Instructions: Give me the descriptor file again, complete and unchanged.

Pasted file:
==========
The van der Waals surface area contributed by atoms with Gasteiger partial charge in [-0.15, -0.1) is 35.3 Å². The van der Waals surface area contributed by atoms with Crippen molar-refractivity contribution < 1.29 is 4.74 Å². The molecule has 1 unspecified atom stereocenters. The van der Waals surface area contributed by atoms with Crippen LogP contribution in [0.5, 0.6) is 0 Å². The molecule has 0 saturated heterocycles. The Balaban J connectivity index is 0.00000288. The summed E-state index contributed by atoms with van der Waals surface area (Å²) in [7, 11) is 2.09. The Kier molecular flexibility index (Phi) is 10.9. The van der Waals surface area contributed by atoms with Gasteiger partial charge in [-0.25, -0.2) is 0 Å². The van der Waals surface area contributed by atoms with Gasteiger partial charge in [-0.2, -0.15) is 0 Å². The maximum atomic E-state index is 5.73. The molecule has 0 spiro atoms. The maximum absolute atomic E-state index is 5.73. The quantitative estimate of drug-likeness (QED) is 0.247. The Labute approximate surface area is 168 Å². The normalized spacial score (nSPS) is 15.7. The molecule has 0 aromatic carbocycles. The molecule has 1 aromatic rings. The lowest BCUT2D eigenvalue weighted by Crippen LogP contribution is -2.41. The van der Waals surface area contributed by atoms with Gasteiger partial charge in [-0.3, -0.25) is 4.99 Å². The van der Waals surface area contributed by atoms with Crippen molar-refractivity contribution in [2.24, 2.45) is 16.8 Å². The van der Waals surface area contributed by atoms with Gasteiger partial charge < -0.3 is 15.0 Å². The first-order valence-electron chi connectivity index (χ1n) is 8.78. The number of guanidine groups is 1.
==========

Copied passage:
The van der Waals surface area contributed by atoms with Gasteiger partial charge in [-0.15, -0.1) is 35.3 Å². The van der Waals surface area contributed by atoms with Crippen molar-refractivity contribution < 1.29 is 4.74 Å². The molecule has 1 unspecified atom stereocenters. The van der Waals surface area contributed by atoms with Crippen LogP contribution in [0.5, 0.6) is 0 Å². The molecule has 0 saturated heterocycles. The Balaban J connectivity index is 0.00000288. The summed E-state index contributed by atoms with van der Waals surface area (Å²) in [7, 11) is 2.09. The Kier molecular flexibility index (Phi) is 10.9. The van der Waals surface area contributed by atoms with Gasteiger partial charge in [-0.25, -0.2) is 0 Å². The van der Waals surface area contributed by atoms with Gasteiger partial charge in [-0.2, -0.15) is 0 Å². The maximum atomic E-state index is 5.73. The molecule has 0 spiro atoms. The maximum absolute atomic E-state index is 5.73. The quantitative estimate of drug-likeness (QED) is 0.247. The Labute approximate surface area is 168 Å². The normalized spacial score (nSPS) is 15.7. The molecule has 0 aromatic carbocycles. The molecule has 1 aromatic rings. The lowest BCUT2D eigenvalue weighted by Crippen LogP contribution is -2.41. The van der Waals surface area contributed by atoms with Gasteiger partial charge in [-0.3, -0.25) is 4.99 Å². The van der Waals surface area contributed by atoms with Crippen molar-refractivity contribution in [2.24, 2.45) is 16.8 Å². The van der Waals surface area contributed by atoms with Gasteiger partial charge < -0.3 is 15.0 Å². The first-order valence-electron chi connectivity index (χ1n) is 8.78. The number of guanidine groups is 1.